Sunday, August 17, 2014
Cooking Dinner For Multitudes. Or Dinner Every Night At The Sabos.
We get a ton of questions about what it's like at meal time around here. I'm not sure if people are considering inviting us over for dinner and weighing the costs -- literally -- or if they're just curious. As you can see from the above photo, basically it's a box full of veggies every night with several pounds of barbecued beef.* When you are cooking for 16, which I believe is the total number in the Sabo household as of today, it's pretty much all about volume. But technically with a few older kids away at school we're typically only cooking for 13. Piece of cake, eh?
When it comes to preparing meals, I start out by taking all the seats out of our 15-passenger van and then backing it up to the loading dock of the nearest nearby grocery store.** The non-perishables, to include the pastas, cereals, flours and baking products, canned goods and other edible products, are in large boxes on wood pallets that are stuffed into the van with a forklift. We buy the milk in multiple-gallon containers similar in size to small vats. A small vat of milk usually gets us through a few days.
Perhaps by now you are thinking, `Surely he can't be serious!' You would be right. There's no small vats of milk, no forklifts packing our Chevy full of non-perishables and certainly no backing up to loading docks (although that seems to me a pretty good idea now that I think about it). I will say I spend a lot of time at the grocery store. They know me well there. And when it comes to cooking, consider that we have a lot of little kids with little tummies. Except maybe Seth. The other night we got some pizzas (4 larges) and I cut several slices in half for the younger set. Seth, however, got a whole piece. He likes his pizza.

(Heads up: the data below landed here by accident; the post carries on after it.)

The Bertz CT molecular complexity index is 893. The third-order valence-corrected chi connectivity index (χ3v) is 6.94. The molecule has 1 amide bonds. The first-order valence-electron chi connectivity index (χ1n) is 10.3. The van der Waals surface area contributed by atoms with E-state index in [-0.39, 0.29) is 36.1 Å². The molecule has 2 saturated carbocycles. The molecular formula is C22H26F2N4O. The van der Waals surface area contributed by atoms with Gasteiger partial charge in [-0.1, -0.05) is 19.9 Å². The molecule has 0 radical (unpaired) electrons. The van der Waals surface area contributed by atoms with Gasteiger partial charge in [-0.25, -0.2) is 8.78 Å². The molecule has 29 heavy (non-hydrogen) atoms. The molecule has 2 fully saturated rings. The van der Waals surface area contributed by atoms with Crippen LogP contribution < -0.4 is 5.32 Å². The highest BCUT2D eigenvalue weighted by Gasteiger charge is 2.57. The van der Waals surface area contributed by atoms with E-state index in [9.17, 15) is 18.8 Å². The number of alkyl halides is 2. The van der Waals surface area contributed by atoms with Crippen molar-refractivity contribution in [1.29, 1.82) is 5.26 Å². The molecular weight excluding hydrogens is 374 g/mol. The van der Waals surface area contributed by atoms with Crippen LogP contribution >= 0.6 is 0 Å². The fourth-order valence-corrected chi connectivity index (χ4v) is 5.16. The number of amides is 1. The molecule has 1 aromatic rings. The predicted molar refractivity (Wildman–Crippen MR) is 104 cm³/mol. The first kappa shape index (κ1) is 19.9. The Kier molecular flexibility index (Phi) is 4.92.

The other night for dinner was clam chowder and fish sticks. The biggest pot in the house was used for the chowder -- we had some leftovers -- and a box of 48 fish sticks was disposed of by the hordes of ravenous Sabos. Is that the way it is in your house?
So taking into account smaller tummies, in theory we're cooking for more like 9 or 10. See! That's not so bad. Now, things change when all the kids are home from school. Those aren't little tummies. Essentially there's foraging occurring in the Sabo kitchen for a solid 18-20 hours a day when everyone is home so it's vital to stock up come Christmas or Thanksgiving. You know how people totally stock up in Virginia when there's word of a hurricane that's heading our way? That's how we treat the times when the older kids return from college. It's hurricane grubbing season.
As for the cost of feeding everyone, well, that's privileged information. Let me put it this way: We have a smaller mortgage. As for how we feed everyone, I have a simple answer: The Lord provides. God has been so good to us over the years in so many ways. We have been blessed abundantly in children, in provision of all our physical needs, in friendships, in memories and so many other ways. It's been a true feast.
*Just kidding! This box full of veggies pictured above was brought to us by friends and we've got big plans for it over the course of several, even multiple, meals that have already begun. The barbecued beef, however, was very, very tasty!
**Just kidding! I don't actually take ALL of the seats out of the van before backing it up to the nearest nearby grocery store.